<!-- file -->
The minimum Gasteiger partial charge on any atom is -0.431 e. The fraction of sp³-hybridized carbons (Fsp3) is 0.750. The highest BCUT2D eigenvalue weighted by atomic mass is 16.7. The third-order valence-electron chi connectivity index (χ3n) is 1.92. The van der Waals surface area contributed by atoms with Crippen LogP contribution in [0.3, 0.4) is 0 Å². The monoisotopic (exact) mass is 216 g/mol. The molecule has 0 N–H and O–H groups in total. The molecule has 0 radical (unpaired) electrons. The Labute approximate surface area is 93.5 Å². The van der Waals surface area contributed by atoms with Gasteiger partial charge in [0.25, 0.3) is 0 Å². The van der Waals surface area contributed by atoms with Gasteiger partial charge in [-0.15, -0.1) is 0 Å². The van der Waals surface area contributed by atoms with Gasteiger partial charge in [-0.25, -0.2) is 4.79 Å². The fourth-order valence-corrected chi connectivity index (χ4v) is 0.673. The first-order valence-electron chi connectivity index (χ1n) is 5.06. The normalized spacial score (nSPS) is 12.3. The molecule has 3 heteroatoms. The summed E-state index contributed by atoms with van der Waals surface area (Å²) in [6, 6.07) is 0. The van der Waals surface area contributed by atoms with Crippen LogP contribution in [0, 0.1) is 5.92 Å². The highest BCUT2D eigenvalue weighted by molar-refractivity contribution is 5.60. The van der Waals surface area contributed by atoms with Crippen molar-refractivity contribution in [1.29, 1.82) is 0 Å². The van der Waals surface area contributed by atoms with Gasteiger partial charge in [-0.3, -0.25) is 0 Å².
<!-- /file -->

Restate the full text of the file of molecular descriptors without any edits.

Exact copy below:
The minimum Gasteiger partial charge on any atom is -0.431 e. The fraction of sp³-hybridized carbons (Fsp3) is 0.750. The highest BCUT2D eigenvalue weighted by atomic mass is 16.7. The third-order valence-electron chi connectivity index (χ3n) is 1.92. The van der Waals surface area contributed by atoms with Crippen LogP contribution in [0.3, 0.4) is 0 Å². The monoisotopic (exact) mass is 216 g/mol. The molecule has 0 N–H and O–H groups in total. The molecule has 0 radical (unpaired) electrons. The Labute approximate surface area is 93.5 Å². The van der Waals surface area contributed by atoms with Gasteiger partial charge in [0.25, 0.3) is 0 Å². The van der Waals surface area contributed by atoms with Gasteiger partial charge in [-0.15, -0.1) is 0 Å². The van der Waals surface area contributed by atoms with Gasteiger partial charge in [-0.25, -0.2) is 4.79 Å². The fourth-order valence-corrected chi connectivity index (χ4v) is 0.673. The first-order valence-electron chi connectivity index (χ1n) is 5.06. The normalized spacial score (nSPS) is 12.3. The molecule has 3 heteroatoms. The summed E-state index contributed by atoms with van der Waals surface area (Å²) in [6, 6.07) is 0. The van der Waals surface area contributed by atoms with Crippen LogP contribution in [0, 0.1) is 5.92 Å². The highest BCUT2D eigenvalue weighted by molar-refractivity contribution is 5.60. The van der Waals surface area contributed by atoms with Crippen molar-refractivity contribution in [1.29, 1.82) is 0 Å². The van der Waals surface area contributed by atoms with Gasteiger partial charge in [-0.3, -0.25) is 0 Å².